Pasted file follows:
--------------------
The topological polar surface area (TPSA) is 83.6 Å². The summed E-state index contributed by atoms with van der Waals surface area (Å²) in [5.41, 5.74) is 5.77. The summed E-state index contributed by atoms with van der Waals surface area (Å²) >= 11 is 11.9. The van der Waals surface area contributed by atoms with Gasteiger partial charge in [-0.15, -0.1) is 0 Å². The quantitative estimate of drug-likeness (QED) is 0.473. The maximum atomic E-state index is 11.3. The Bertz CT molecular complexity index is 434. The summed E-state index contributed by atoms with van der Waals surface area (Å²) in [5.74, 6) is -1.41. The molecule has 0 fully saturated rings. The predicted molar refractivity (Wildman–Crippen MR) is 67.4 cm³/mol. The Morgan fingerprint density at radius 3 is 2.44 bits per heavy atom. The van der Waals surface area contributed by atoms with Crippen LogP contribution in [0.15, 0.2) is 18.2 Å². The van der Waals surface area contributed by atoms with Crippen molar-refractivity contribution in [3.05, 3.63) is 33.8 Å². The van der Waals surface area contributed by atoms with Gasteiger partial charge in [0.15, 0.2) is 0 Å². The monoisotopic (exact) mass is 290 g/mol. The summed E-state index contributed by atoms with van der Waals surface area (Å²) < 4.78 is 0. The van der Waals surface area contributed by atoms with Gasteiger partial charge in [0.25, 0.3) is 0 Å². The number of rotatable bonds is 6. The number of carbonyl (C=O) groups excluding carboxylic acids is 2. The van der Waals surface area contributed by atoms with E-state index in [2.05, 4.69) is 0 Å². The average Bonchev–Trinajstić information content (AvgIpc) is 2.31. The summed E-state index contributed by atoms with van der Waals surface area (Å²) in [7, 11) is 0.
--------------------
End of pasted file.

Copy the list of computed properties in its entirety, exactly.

The topological polar surface area (TPSA) is 83.6 Å². The summed E-state index contributed by atoms with van der Waals surface area (Å²) in [5.41, 5.74) is 5.77. The summed E-state index contributed by atoms with van der Waals surface area (Å²) >= 11 is 11.9. The van der Waals surface area contributed by atoms with Gasteiger partial charge in [-0.15, -0.1) is 0 Å². The quantitative estimate of drug-likeness (QED) is 0.473. The maximum atomic E-state index is 11.3. The Bertz CT molecular complexity index is 434. The summed E-state index contributed by atoms with van der Waals surface area (Å²) in [5.74, 6) is -1.41. The molecule has 0 fully saturated rings. The predicted molar refractivity (Wildman–Crippen MR) is 67.4 cm³/mol. The Morgan fingerprint density at radius 3 is 2.44 bits per heavy atom. The van der Waals surface area contributed by atoms with Crippen LogP contribution in [0.15, 0.2) is 18.2 Å². The van der Waals surface area contributed by atoms with Crippen molar-refractivity contribution in [3.05, 3.63) is 33.8 Å². The van der Waals surface area contributed by atoms with Gasteiger partial charge in [0.15, 0.2) is 0 Å². The monoisotopic (exact) mass is 290 g/mol. The summed E-state index contributed by atoms with van der Waals surface area (Å²) < 4.78 is 0. The van der Waals surface area contributed by atoms with Gasteiger partial charge in [0.25, 0.3) is 0 Å². The number of rotatable bonds is 6. The number of carbonyl (C=O) groups excluding carboxylic acids is 2. The van der Waals surface area contributed by atoms with E-state index in [2.05, 4.69) is 0 Å². The average Bonchev–Trinajstić information content (AvgIpc) is 2.31. The summed E-state index contributed by atoms with van der Waals surface area (Å²) in [7, 11) is 0.